Forty-seven years ago, two young men from Texas met at a canteen in Vietnam.
The two Army soldiers, Francisco Barrientes, 20, and Juan Pequeño, 19, had just arrived in the war-torn country in 1969. They were in the middle of being processed when they met, becoming fast friends as they waited to find out where in the country they would be stationed.
One day, over the course of a beer, the two young men made a promise to one another: if one them makes it out alive, he would lay flowers at the other’s gravesite.
Barrientes, who was left critically disabled by the war when he took an AK-47 gunshot to his face and lost his esophagus and left vocal cords, came to Gilroy over the July Fourth weekend to fulfill that promise and pay tribute to his brother in arms, who died in battle just weeks after the two first met.
“I knew I had to do this,” said Barrientes, dressed in full uniform, standing next to the gravesite of Cpl. Juan Pequeño, 6/10/49-2/14/69, on July 1 at Gavilan Memorial Park on First Street. “I can’t let time go by anymore.”
He said that every February he remembers the young man, who before volunteering to serve in the military, liked to play baseball.
“So many did not make it back,” said Barrientes, who spent seven years in a military hospital and underwent 50 operations after being injured twice in Vietnam, the second leaving him disfigured and unable to eat normally.
During his pilgrimage to Gilroy, Barrientes had to stop every three hours to prepare a special drink, his only nourishment over the past 40-plus years.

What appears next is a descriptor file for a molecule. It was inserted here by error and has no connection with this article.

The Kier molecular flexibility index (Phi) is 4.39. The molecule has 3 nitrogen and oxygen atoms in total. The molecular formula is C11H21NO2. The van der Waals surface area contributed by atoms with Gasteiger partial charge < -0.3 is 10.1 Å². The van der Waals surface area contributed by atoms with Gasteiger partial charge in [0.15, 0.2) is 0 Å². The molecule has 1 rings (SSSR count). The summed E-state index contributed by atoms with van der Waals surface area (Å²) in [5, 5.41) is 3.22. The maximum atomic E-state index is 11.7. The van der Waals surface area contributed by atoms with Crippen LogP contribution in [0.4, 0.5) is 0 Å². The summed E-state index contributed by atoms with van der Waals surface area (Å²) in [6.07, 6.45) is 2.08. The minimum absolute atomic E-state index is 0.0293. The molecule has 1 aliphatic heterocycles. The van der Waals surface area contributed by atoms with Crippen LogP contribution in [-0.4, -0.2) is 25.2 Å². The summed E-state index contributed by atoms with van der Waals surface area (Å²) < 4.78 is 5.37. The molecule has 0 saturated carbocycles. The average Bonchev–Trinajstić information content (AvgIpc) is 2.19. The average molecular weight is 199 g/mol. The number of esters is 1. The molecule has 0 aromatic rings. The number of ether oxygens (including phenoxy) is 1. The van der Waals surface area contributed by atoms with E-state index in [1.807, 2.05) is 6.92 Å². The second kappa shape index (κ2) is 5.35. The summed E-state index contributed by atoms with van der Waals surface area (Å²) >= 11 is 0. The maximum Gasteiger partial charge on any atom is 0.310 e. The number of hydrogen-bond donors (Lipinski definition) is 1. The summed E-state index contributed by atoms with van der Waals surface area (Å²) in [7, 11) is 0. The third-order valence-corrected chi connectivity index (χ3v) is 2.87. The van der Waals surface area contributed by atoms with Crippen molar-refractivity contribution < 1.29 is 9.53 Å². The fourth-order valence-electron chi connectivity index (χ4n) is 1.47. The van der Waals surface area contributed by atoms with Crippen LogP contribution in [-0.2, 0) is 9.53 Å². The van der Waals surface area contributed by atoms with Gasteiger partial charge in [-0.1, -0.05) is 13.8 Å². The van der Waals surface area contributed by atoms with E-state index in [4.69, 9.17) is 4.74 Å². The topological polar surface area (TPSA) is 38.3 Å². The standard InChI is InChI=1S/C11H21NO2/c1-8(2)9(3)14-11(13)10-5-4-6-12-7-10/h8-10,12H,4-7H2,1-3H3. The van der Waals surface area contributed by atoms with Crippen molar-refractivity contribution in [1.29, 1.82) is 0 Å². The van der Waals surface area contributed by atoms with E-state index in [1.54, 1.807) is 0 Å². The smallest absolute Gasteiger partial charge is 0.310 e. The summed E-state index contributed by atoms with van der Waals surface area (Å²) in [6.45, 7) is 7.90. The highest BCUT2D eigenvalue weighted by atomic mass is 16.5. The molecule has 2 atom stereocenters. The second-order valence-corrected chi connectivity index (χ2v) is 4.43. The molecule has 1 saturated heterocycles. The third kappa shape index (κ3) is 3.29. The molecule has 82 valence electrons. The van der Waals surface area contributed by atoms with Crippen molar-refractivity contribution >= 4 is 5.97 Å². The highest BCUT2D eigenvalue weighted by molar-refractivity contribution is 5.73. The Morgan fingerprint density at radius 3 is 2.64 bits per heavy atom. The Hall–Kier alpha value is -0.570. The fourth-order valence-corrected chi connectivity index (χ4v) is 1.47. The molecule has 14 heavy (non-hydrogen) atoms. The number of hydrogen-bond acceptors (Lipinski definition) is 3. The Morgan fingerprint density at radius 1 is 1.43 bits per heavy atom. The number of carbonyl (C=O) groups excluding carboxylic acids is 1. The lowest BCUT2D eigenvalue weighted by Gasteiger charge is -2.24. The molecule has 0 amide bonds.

Barrientes would go on to receive two Purple Hearts and a Bronze Star for his service, then marry, raising three children as he devoted his civilian life to community service.
After 30 years of volunteering at his local school district in Edinburg, Texas, Barrientes would have a middle school named after him.
Barrientes, standing at the grave next to Pequeño’s brother, David, laid down a bright, floral bouquet in red, yellow and green, the colors of Vietnam.
Born into a military family, Pequeño, was the son of a WWII veteran and sibling to two other brothers who also served.
Youngest brother David, who was stationed in Korea for a time while he was in the Army, was only 11 or 12 when his brother died.
“It was hard on our mom,” he said stoically at the gravesite. He pointed out his sister’s final resting place at his brother’s side.
Not fully knowing how to process the surprising appearance of Barrientes, the story of a promise made over beers while war raged on a foreign battlefield 47 years ago, he said he wished Barrientes had gotten in contact earlier, that maybe they could have had a relationship.
For now, the two former soldiers stand together, eyes cast downward, each remembering a young man whose life was cut short while serving his country.